This summer has been one of major milestones already for Kellan and me. He was invited to his first friends’ birthday party. I was really excited for Kellan. His now, two-year-old friend was excited to see him at his party and that made me really happy. It made me happy to know that in the eyes of his friend he is just a normal little guy, not the preemie who is delayed that people judge because he is so far behind.

Kellan has a cousin that is turning three next month and unfortunately lives an eight-hour drive away. We don’t get to see him as much as we would like to because of the distance separating us. However, we are planning a road trip for his birthday party. A road trip of that length of time with a refluxer always seems to become longer than you can ever plan. Another thing to take into consideration is that Kellan is no longer an infant and doesn’t sleep in the car seat for hours on end. He wants to get out and get down and crawl. He is in the exploratory stage. Playtime will have to be scheduled into the road trip this time around. However, just knowing Kellan will get to spend time with his cousin is worth the drive, no matter how long it takes.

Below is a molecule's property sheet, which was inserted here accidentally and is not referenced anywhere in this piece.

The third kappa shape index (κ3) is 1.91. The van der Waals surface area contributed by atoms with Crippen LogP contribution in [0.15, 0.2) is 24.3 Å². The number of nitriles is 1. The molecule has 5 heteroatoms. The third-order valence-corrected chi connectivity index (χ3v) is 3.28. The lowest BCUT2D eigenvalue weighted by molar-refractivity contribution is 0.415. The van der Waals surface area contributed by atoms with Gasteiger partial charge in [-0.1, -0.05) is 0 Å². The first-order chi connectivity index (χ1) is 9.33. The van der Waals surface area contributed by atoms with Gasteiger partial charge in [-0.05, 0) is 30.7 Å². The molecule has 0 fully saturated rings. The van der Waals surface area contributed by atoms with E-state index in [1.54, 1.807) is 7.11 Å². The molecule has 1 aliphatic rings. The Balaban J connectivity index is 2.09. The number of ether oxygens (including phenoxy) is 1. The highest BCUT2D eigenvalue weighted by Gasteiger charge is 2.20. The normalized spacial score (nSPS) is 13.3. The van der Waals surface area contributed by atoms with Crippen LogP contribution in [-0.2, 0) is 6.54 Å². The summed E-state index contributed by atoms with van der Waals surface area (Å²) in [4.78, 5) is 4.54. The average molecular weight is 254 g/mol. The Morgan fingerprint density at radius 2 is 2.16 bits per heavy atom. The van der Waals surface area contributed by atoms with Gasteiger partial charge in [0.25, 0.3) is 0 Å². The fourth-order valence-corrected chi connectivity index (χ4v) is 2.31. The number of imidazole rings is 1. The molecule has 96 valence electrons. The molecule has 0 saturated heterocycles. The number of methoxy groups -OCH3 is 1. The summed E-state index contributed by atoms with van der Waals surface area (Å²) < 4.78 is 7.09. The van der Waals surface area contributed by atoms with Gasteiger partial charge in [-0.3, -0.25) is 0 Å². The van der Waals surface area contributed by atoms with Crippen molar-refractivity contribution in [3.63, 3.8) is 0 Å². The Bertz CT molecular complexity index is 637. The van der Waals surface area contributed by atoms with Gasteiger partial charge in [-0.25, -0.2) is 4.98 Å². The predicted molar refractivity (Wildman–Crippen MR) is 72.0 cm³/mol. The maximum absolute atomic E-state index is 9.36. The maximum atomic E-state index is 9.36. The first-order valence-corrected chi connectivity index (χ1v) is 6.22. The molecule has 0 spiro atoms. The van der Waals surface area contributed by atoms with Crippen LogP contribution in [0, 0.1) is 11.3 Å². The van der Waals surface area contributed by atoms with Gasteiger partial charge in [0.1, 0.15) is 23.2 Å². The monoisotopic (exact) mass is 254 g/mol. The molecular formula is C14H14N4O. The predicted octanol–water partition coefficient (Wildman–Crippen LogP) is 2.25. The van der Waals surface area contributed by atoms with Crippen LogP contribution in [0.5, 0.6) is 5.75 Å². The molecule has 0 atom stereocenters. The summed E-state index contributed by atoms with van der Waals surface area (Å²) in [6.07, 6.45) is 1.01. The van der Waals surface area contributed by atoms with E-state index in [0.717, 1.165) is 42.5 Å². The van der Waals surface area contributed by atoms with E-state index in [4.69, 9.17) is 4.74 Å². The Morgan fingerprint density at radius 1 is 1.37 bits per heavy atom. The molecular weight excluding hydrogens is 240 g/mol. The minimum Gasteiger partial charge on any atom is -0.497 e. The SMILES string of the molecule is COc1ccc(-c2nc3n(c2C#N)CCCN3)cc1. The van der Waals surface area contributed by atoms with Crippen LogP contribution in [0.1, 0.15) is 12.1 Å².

It is one of my favorite times of the year. This family is determined to not let a little heat, sensory issues, developmental delays, or work get to us. We are going to get out there with the best of them and make the most of it because it is summertime!

Jennifer Sweetman About Jennifer Sweetman

After years of battling endometriosis, severe polycystic ovary syndrome, multiple surgeries, years of infertility and nine doctors telling her she'd never conceive, Jennifer Sweetman (FL) gave birth to an amazing 33-weeker, Kellan. He was born via emergency c-section due to preeclampsia, premature rupture of membranes and separation of the placenta. After a brief NICU stay, Kellan now sees a myriad of specialists and therapists for reflux, GERD, torticollis, developmental delays, feeding issues and oral aversion. Jennifer believes prematurity needs a vocal advocate and that mindset led her to PB101. You can contact her on Facebook or via email.